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New: What Empty Nester Investors Should Know About House Hacks

Posted on Oct 14, 2019


One of Pickett Street’s many specialties is helping buyers find “house hacks” to significantly increase the return on real estate investments. “House hacks” include single-family residential homes with in-law or mother-in-law apartments (MIL) or other additional dwelling units, either attached to or detached from the house (ADU or DADU).

For example, a split-level home with a separate entrance and kitchen in the basement allows homeowners to rent this space for extra income. Or, a buyer might invest in a duplex so that they can live in one of the units and rent out the other unit to cover their mortgage.

According to Pickett Street’s Jesse Moore, house hacks are one of the smartest investments for empty nesters who are moving toward retirement. Empty nesters who are considering downsizing can buy “house hacks” to earn passive income through their extra space. Then, this extra income can go toward dreamy post-retirement activities like finally making that Hawaii trip happen.

Pickett Street recently helped Director of Operations Margaret Smith’s parents find the right empty nester investment house hack—a rambler without stairs, which is a smart buy for empty nesters, and with a detached ADU. Margaret’s parents currently rent out this ADU. Not only does it save them $1,000 a month on their mortgage payment, they also earn an additional $1,100 every month from rent payments (these numbers combined equal a $25,000/year difference!). 

For more information about how you can invest and earn for your retirement, or for whatever else, reach out to Pickett Street at info@pickettstreet.com or (425) 502-5397. In the meantime, here’s what to know about house hacks for empty nester investors. 

1. Seattle recently passed ADU-friendly legislation.

After a couple years of setbacks, Seattle’s city council voted in July to allow the construction of more and larger backyard cottages in all neighborhoods. They also voted to remove the requirements property owners live on site and provide off-street parking. 

Councilmember Mike O’Brien asserts that this legislation will act as “a gentle and environmentally-sustainable way to add living options in response to the city’s population growth” and that it will “open up pricey neighborhoods to people who can’t afford to buy or rent single-family houses.”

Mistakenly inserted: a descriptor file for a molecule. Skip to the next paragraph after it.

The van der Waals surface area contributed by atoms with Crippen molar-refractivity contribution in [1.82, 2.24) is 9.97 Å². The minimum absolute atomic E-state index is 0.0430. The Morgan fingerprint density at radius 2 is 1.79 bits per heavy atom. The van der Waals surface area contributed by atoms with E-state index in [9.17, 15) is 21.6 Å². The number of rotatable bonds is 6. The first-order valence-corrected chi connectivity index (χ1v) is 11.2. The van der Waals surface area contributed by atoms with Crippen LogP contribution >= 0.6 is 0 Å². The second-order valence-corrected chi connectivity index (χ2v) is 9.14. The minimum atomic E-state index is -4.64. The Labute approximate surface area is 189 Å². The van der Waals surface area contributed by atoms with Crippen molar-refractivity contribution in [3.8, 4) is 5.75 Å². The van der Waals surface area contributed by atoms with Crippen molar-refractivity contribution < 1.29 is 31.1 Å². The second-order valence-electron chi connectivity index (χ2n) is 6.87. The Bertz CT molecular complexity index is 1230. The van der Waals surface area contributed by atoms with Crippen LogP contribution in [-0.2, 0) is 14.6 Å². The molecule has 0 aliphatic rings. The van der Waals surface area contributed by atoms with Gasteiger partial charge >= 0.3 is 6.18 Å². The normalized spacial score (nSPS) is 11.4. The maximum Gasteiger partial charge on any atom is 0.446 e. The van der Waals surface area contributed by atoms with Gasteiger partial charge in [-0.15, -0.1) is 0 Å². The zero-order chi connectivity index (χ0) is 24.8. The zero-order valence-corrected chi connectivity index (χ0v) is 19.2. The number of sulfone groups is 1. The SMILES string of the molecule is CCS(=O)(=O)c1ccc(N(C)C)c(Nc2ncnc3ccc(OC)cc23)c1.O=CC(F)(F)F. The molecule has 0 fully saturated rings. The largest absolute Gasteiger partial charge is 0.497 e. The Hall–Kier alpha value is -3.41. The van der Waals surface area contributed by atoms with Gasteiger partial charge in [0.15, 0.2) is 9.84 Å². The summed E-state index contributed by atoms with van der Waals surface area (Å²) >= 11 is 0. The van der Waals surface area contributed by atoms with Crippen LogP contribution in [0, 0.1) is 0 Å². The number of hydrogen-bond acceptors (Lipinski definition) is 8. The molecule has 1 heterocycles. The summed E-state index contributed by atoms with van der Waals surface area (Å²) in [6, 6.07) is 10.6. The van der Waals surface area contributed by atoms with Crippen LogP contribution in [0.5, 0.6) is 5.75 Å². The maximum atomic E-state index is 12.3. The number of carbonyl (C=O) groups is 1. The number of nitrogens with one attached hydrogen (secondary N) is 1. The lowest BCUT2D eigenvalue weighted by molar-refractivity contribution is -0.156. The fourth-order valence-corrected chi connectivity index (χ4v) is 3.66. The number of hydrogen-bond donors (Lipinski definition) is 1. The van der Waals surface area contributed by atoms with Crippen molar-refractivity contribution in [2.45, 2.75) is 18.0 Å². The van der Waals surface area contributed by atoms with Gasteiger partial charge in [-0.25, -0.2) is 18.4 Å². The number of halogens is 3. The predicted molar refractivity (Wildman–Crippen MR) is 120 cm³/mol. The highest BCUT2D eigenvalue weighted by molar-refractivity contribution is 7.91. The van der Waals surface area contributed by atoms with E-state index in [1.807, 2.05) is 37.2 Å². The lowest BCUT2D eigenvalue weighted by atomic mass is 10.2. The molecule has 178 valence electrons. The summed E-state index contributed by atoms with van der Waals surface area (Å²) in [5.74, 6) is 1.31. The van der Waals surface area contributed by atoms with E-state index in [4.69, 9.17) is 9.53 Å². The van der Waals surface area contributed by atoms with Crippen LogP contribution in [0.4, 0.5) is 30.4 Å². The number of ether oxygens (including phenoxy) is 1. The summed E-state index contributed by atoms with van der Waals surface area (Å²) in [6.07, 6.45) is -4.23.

The AARP adds that the legislation will make it easier for retired and senior individuals to earn passive income and afford to live in previously unaffordable neighborhoods in Seattle. It will also make it easier for parents to live with their adult children, or vice versa.

2. ADUs are highly valued features.

The high value of ADUs is partly due to the fact that multigenerational living is on the rise. In 1980, only about 12% of the U.S. population lived with multiple generations under one roof. In 2016, 20% of the population lived with multiple generations—a record number of 64 million residents. 

Real estate experts note that “not only can an ADU or DADU (Detached Auxiliary Dwelling Unit) provide additional income, they are also highly desirable features for millennial buyers and will add value to your home when you decide to sell.” Also, ADUs can be particularly helpful for baby boomers who want to live on a mini family compound or who want to defer some of their mortgage payments, taxes, and insurance with rental income. 

For a adorable examples of a Seattle home with an ADU, check out this multi-generational home with a backyard cottage. And for more information, contact Pickett Street at info@pickettstreet.com or (425) 502-5397.

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